I’ve been reading through the Old Testament, and completely enthralled with portions of the Bible that previously seemed null and void, but mostly boring. However, that knee jerk reaction that “the Old Testament is boring”, I couldn’t find further from the truth.Captivated, the story of Israel’s cry for a king unfolds dramatically as Saul takes the first throne of Israel in 1 Samuel, or shall I say attempts to assume the throne. Saul goes looking for a couple of lost donkeys as any good young son would do, and comes back with a changed heart and anointed as Israel’s king! Could you imagine?!How often do we go out looking for one thing, only to come in with something completely unexpected? I can think of more than one occasion. Saul had a different response than most typically have. Rather than busting through the back door with a, “You would never guess what happened to me today.” Saul took the safe route in response to his uncle’s questioning as to his whereabouts, telling about the donkeys being found and omitting his anointing to kingship!I’ve spoken to several people over the course of the past few weeks in regards to God’s calling on their life, all of which came unexpectedly and seemingly out of left field. Personally, as a young person I never aspired to be a writer or teacher of God’s word. I was focused on growing flowers and my family. The calling to teach and write came very unexpectedly. And for a while, I sat on it. All of the hesitations and their explanations could fill a novel, but when all was said and done - they were excuses. Rather than stepping up and out, I hid and waited. Now, I’m grateful for the learning process God has so faithfully and gently had me on.I can’t imagine the experience Saul had, meeting the prophet Samuel and being anointed only to begin prophesying, and then being called before all of Israel. But as Samuel summoned the people of Israel and had each tribe come forward, Saul was nowhere to be found among the tribe of Benjamin. The people searched and inquired as to Saul’s whereabouts. Some verses are just better in the King James Version, take a look at God’s response.“And the LORD answered, Behold, he hath hid himself among the stuff.” 1 Samuel 10:22 (KJV)Saul went and him himself in the supply closet – among all the stuff. Sounds like my daughter playing hide-and-go-seek.Saul seems less than enthused about assuming the throne of Israel. And I can’t say I blame him! He went out looking for donkeys only to return with an unexpected crown. God’s favor rested on him for a period of time. Saul was an answer to prayer, though something tells me he didn’t see it that way. And as he is brought before the people, Samuel announces, “Do you see the one the LORD has chosen?” (CSB)“Do you see the one the LORD has chosen?”Saul was chosen. Just as you are chosen. It can be easy to hid and ignore our callings. But what would shift if we stepped back and allowed our self to “see the one the LORD has chosen” and act on it? Would you do anything different?We are all chosen by the Creator of the universe. God cares deeply about his children, his chosen children. What might you be hiding from? What excuses might you be living with? Personally, I can think of a few for myself. Let’s offer it to God with a heart of repentance and accept his grace in return, turning in our “donkeys” (excuses and hiding) to fully wear the “crown” (God’s calling on our life). No matter how unexpected that calling may be.God doesn’t make mistakes. We all need each other’s unique gift and calling, presented in the only combination possible – wrapped up inside you and partnered with God.With gratitude,Amy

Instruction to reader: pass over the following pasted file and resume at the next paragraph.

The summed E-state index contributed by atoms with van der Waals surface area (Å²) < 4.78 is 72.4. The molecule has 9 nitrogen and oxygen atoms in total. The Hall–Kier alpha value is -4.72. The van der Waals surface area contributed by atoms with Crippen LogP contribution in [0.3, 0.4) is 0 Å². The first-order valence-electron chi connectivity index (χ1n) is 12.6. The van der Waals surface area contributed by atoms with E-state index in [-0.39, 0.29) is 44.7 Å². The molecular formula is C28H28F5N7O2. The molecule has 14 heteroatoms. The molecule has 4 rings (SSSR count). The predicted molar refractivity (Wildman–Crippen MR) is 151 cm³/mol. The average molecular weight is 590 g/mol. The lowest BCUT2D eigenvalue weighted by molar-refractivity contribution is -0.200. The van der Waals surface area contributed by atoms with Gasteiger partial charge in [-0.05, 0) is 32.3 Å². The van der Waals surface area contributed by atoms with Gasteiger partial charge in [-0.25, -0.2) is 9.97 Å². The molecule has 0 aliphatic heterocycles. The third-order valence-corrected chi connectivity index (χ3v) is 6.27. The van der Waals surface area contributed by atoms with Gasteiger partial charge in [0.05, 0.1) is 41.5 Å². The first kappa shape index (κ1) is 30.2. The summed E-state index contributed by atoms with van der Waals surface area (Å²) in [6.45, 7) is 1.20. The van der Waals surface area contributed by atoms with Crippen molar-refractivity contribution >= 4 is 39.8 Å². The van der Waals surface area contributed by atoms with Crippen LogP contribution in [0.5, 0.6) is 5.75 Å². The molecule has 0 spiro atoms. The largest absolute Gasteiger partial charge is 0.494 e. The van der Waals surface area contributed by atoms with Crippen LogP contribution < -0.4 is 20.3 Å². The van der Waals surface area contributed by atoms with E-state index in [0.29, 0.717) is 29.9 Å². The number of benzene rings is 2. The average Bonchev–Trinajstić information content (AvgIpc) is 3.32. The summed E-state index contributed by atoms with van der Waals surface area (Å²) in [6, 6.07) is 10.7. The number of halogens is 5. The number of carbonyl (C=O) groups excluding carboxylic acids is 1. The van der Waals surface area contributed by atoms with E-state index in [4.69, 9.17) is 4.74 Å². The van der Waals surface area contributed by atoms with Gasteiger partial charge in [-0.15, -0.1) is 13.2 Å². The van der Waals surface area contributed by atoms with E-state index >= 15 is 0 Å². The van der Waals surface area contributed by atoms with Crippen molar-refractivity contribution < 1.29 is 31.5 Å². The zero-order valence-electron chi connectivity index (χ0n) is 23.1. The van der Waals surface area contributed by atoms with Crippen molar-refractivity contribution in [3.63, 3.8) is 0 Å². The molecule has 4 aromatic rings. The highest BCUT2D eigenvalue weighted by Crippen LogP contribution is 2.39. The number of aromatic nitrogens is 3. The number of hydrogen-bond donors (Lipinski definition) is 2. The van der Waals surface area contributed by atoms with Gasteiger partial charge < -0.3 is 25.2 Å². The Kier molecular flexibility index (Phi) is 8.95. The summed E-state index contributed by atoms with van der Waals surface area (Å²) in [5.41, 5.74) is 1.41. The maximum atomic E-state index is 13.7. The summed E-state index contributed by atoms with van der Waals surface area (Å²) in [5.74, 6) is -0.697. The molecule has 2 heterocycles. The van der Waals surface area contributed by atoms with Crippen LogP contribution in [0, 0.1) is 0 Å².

Spring ushers in an incredibly full time for my family’s life as our berry farm wakes from winter slumber. Like a ravenous bear waking from hibernation, the farm calls for everything to be done at once. Acres of berries require pruning, fertilizing, irrigation connections, weeding, and more.Our main goal is to produce as many berries as plants will allow, as we strive towards healthy growth in order to do so. The first couple of years we kept every single blackberry cane, painstakingly tying every little bit of growth to the trellises. Our focus was to keep as many blackberry vines as possible in hopes of having as much fruit as possible. We obsessed over tying up little scraggly twigs, wrestled with 15’ long branches, and dared to prune anything that might produce a yield.Having and caring for a berry farm is a long-term commitment, and each season brings with it a new set of lessons and tests. We no longer strive to keep every scraggly twig and 15’ vine alive. Our pruners get a workout as cut branches are removed into massive burn piles. While pruning a long row of blackberries one afternoon this season, my thoughts were focused towards nurturing strong branches that could support fruit to come. It required me to be more aggressive in deciding what to prune and what to leave. Every bit of unhealthy growth or weak canes were trustingly pruned and removed.It’s easy to get wrapped up in fruit production – after all, that is the desired end result. The Bible speaks to fruit and its production quite often. We read in Galatians 5 about the fruit of the Spirit and in John 15 about bearing much fruit. On our farm, and with Christians, it’s easy to get focused on fruit production and lose sight of the health of the plant, or the body of Christ. In general, our culture and some Christians are mainly concerned with fruit production. Energy is often focused on attaining the highest productivity possible, no matter the cost.As I pruned blackberry canes that warm afternoon, my measuring stick for pruning adjusted from ‘how many fruiting buds were available’ to ‘can this cane support the expected fruit’? The later question took the first into account, but ultimately determined each cut. What would happen in our lives if we evaluated our hearts and minds in regards to this?As Christians, are we focused on building a platform, a financially successful church, notches in our souls saved salvation belt, or quantity of attendees at ministry events? Or, are we more focused on a healthy, vibrant, and growing body? I can say with confidence that when we put our energy and focus towards growing a healthy body, the fruit will come. With healthy plants, balance in what it going on, fruit is inevitable; they can’t help but to produce a crop.The gospel has produced some serious fruit over the centuries. Jesus was diligent in discipleship during his time walking in flesh and bone. I believe he was not only living the example, but taught others he came into contact with. He pulled aside twelve, focused his attention, and poured in to them. Jesus’ life touched more than just the twelve, but he knew those twelve would have significant impact on the spread of the gospel message. It’s almost as if Jesus was focused on growing the canes to make sure they would be capable of supporting the fruit they would bear.Just like our blackberry canes, the Twelve would need to be strong and able to weather the storms.As we move forward, let’s be mindful and honest with our intentions. Are we more interested in producing mass quantities of fruit, or growing our roots deep and our shoots sturdy to support whatever fruit God chooses to produce through us? It begins with our personal and intimate relationship with Father, Son, and Holy Spirit. It takes guts to be honest. Thanks for letting me go there with you, and for going there with me. It’s an honor. Let’s be strong and focus on Him today.With gratitude,Amy